No matter what happened, I would keep the agency alive.

Something scratched the stone above us.

I jerked.

“Easy.” Mad Rogan pulled me closer to him, his arms shielding me.

His phone chimed.

His phone chimed! He had a signal. We couldn’t be that deep underground.

Mad Rogan swiped across it. “Yes?”

A curt female voice asked, “Major?”

“Here,” Mad Rogan said.

“Apologies for the delay, sir. We had to convince the first responders to grant us access to the scene. We’re directly above your signal. It doesn’t look too bad. You’re under two shattered columns.”

For a supposed recluse, he sure employed a lot of people, and those people spoke in very familiar tones. He hired ex-military or ex-law enforcement. Probably both.

“Did the cops get Pierce?” I asked Rogan.

“Pierce?” he asked.

“Disappeared,” the woman replied.

How could he have disappeared? He was in plain view, belching fire at a tower from the middle of an intersection, and the cops had been en route. They would’ve converged on him like a pack of wolves. How in the world did he get away?

“Permission to begin the excavation, sir?” the woman asked.

“Granted,” Rogan said.

“Stand by.”

A muted mechanical whine of some sort of motorized saw cut the quiet above us. A tiny trickle of concrete dust fell on my face. I squeezed my eyes shut.

“Well, I knew they had to come and get us eventually,” Mad Rogan said. “But you can’t say we didn’t have an awesome time.”

I rang the doorbell. “You really don’t have to wait with me.”

“I do,” Mad Rogan said. “I must deliver you to your loving mother’s arms, or she might shoot me.”

She might shoot both of us anyway. It was almost eight o’clock. It took Mad Rogan’s people over an hour to pull us out, and the police detained us for questioning for another hour. We lied. Waiting to be cut out had given us a long time to get our story straight. Neither Mad Rogan nor I was associated with Adam Pierce in any way, so we both claimed to be in the building on business. The explosion had nearly obliterated the bodies, and when I asked Mad Rogan about the fact that bullets from a gun registered to me were in the bodies and in the wreck of the lobby, he told me he would take care of it. So I didn’t mention shooting anyone, he didn’t mention slapping anyone with the door, and I learned one crucial difference between a normal person like me and a Prime. When cops called Mad Rogan “sir,” they meant it. He told them what happened and nobody doubted it. I had never been treated with deference by the police before. Today I was, simply because he was there. I wasn’t sure what to think about that.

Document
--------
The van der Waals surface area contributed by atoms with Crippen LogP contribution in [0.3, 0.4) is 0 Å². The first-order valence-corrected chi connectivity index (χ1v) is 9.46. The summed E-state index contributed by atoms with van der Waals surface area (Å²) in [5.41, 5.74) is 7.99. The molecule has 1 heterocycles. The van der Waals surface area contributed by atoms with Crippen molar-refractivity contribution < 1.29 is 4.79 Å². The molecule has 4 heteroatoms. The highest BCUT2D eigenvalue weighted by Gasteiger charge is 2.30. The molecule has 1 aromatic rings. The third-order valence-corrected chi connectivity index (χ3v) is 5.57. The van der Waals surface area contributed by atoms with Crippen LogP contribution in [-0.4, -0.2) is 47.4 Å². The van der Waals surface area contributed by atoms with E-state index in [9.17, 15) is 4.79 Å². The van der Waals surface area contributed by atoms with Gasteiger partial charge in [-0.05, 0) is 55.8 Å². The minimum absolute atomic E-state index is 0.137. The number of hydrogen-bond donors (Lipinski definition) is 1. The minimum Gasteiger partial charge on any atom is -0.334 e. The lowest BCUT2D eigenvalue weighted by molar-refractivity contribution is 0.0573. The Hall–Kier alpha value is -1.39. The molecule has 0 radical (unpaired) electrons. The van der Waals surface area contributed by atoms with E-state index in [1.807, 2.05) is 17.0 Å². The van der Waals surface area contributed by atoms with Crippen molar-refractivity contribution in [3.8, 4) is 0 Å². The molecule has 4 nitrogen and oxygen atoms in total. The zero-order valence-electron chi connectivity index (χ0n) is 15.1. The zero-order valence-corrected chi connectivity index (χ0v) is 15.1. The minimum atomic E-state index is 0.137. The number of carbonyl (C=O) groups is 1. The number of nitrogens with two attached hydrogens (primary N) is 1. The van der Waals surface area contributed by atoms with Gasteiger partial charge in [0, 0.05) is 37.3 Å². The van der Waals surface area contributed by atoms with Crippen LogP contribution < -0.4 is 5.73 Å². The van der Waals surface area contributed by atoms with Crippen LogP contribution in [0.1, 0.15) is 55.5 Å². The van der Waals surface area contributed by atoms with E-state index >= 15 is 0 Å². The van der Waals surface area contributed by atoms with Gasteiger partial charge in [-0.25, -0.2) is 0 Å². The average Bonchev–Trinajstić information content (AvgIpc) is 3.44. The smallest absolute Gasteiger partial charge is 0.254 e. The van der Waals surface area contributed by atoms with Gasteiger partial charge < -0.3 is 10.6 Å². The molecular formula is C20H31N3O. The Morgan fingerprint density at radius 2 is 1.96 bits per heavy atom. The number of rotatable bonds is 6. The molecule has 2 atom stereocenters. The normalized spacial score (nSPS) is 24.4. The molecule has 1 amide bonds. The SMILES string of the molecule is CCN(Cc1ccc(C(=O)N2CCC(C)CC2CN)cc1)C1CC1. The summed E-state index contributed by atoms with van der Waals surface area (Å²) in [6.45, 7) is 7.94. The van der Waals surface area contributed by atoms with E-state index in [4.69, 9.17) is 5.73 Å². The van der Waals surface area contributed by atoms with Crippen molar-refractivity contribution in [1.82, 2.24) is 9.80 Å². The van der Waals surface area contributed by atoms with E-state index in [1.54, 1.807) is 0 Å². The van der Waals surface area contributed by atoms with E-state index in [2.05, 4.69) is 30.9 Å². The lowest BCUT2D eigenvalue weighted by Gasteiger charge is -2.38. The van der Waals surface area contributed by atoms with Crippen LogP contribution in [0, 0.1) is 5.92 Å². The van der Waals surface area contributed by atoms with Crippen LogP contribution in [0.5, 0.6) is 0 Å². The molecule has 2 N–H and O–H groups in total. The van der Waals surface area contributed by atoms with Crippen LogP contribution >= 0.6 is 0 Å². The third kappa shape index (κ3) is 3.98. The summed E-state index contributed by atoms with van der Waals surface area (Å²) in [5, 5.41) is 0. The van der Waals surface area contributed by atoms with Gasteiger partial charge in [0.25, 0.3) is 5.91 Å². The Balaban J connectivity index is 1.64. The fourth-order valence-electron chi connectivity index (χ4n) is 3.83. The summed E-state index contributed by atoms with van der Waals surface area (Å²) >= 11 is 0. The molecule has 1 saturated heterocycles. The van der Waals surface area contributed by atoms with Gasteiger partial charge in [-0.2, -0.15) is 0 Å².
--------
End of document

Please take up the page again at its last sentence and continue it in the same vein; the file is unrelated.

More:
Mad Rogan’s people had locked the jeweled ornament in a small metal case and taken it to his vault. I hadn’t fought him on it. If Adam and whoever was working with him decided they wanted it back, Mad Rogan’s private army was much better equipped to fight them off. I’d taken several pictures of it and emailed them to Bern.

The door swung open. I braced myself.

I had examined my reflection in the Range Rover’s side mirror, and I knew exactly what I looked like. The shallow knife scratch at my hairline had bled all over my face. The blood smears had combined with rock dust, black, oily soot from the explosion, and fire-retardant foam, which had dripped all over me when Mad Rogan’s people had finally pulled us out of the hole. My hair had turned into a frizzy mess, and the foam cemented it together. To top it all off, the lasagna on my pants had ripened and now emitted an odor usually emanating from day-old roadkill. I was bloody, filthy, and soot-stained, and Mad Rogan didn’t look any better.

My mother stared at me, then at Mad Rogan, then at me again.

I raised my hand. “Hi, Mom.”

“Inside,” my mother ordered. “You too.”

“He doesn’t need to come inside,” I said. I didn’t want Mad Rogan anywhere near my family.

“He’s covered in blood. At the very least, he can wash it off.”

“I’m sure he has a very nice shower at his house,” I said.

“Actually, I would be very grateful for a chance to clean up.” Mad Rogan touched his forehead. His fingers came away bloody and stained with soot. Suddenly he looked young and disarming, like one of my cousins when they were in trouble. “And a bite of food if you could spare some.” If he laid it on any thicker, he’d be ready to audition for Oliver. My mother couldn’t possibly buy this.

“You don’t even have any clean clothes.” I was grasping at straws.

“I do,” Mad Rogan said. “I always carry a change of clothes in my car.”

“Inside,” Mother said.

I knew that tone. It meant the argument was over.

I walked in. Mad Rogan got a duffel out of the Range Rover and followed me. Mother closed the door behind us. I led him through the office into the hallway. He surveyed the warehouse from left to right, starting with the media room and the kitchen; the girls’ bedrooms built on top of each other, Catalina’s painted pure white on the outside, Arabella’s charcoal and covered with her attempts at graffiti, mostly involving her name; Grandmother’s rooms, the guest suite; my bedroom and bathroom above the storage room in the corner, Mother’s suite, the boys’ rooms; and finally, the Hut of Evil. Mad Rogan’s eyes widened.

“If you harm anybody in my family, I swear I will murder you,” I told him.

“I’ll keep that in mind.”

I led him to the guest suite.

It took three shampoos and a lot of scrubbing, but when I left my room, I was clean. The air smelled of bacon and pancakes. Suddenly I realized I was starving.